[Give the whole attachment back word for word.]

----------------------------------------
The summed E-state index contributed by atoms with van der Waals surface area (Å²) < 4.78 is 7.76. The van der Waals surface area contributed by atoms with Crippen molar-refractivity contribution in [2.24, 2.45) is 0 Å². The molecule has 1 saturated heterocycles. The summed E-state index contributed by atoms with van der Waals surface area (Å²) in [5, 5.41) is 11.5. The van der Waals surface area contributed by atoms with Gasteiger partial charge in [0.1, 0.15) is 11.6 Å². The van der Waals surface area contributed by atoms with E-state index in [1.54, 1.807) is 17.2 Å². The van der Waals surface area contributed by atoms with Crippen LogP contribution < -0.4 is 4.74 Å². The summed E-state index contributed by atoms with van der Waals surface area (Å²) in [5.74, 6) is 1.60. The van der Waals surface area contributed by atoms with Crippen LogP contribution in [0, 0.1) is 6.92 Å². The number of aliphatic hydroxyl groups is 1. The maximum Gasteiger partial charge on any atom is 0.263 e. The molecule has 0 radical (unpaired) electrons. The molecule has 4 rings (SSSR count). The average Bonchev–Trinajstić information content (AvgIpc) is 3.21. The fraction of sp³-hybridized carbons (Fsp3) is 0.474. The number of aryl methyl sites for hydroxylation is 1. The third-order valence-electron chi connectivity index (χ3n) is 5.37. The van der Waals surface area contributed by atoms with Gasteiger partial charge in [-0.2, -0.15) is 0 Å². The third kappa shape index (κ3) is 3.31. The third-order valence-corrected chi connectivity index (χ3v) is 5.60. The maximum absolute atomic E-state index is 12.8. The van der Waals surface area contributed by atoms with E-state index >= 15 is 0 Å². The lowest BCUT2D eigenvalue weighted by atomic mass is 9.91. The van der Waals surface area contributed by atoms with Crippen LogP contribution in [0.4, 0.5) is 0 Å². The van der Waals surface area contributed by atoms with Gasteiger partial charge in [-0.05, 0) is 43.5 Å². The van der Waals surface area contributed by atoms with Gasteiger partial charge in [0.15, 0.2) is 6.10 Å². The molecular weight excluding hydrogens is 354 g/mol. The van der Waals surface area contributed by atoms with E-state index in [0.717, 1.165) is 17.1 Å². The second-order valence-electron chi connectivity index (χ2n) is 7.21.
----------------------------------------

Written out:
The summed E-state index contributed by atoms with van der Waals surface area (Å²) < 4.78 is 7.76. The van der Waals surface area contributed by atoms with Crippen molar-refractivity contribution in [2.24, 2.45) is 0 Å². The molecule has 1 saturated heterocycles. The summed E-state index contributed by atoms with van der Waals surface area (Å²) in [5, 5.41) is 11.5. The van der Waals surface area contributed by atoms with Gasteiger partial charge in [0.1, 0.15) is 11.6 Å². The van der Waals surface area contributed by atoms with E-state index in [1.54, 1.807) is 17.2 Å². The van der Waals surface area contributed by atoms with Crippen LogP contribution < -0.4 is 4.74 Å². The summed E-state index contributed by atoms with van der Waals surface area (Å²) in [5.74, 6) is 1.60. The van der Waals surface area contributed by atoms with Crippen LogP contribution in [0, 0.1) is 6.92 Å². The number of aliphatic hydroxyl groups is 1. The maximum Gasteiger partial charge on any atom is 0.263 e. The molecule has 0 radical (unpaired) electrons. The molecule has 4 rings (SSSR count). The average Bonchev–Trinajstić information content (AvgIpc) is 3.21. The fraction of sp³-hybridized carbons (Fsp3) is 0.474. The number of aryl methyl sites for hydroxylation is 1. The third-order valence-electron chi connectivity index (χ3n) is 5.37. The van der Waals surface area contributed by atoms with Gasteiger partial charge in [-0.2, -0.15) is 0 Å². The third kappa shape index (κ3) is 3.31. The third-order valence-corrected chi connectivity index (χ3v) is 5.60. The maximum absolute atomic E-state index is 12.8. The van der Waals surface area contributed by atoms with E-state index >= 15 is 0 Å². The lowest BCUT2D eigenvalue weighted by atomic mass is 9.91. The van der Waals surface area contributed by atoms with Crippen LogP contribution in [0.4, 0.5) is 0 Å². The van der Waals surface area contributed by atoms with Gasteiger partial charge in [-0.05, 0) is 43.5 Å². The van der Waals surface area contributed by atoms with Gasteiger partial charge in [0.15, 0.2) is 6.10 Å². The molecular weight excluding hydrogens is 354 g/mol. The van der Waals surface area contributed by atoms with E-state index in [0.717, 1.165) is 17.1 Å². The second-order valence-electron chi connectivity index (χ2n) is 7.21.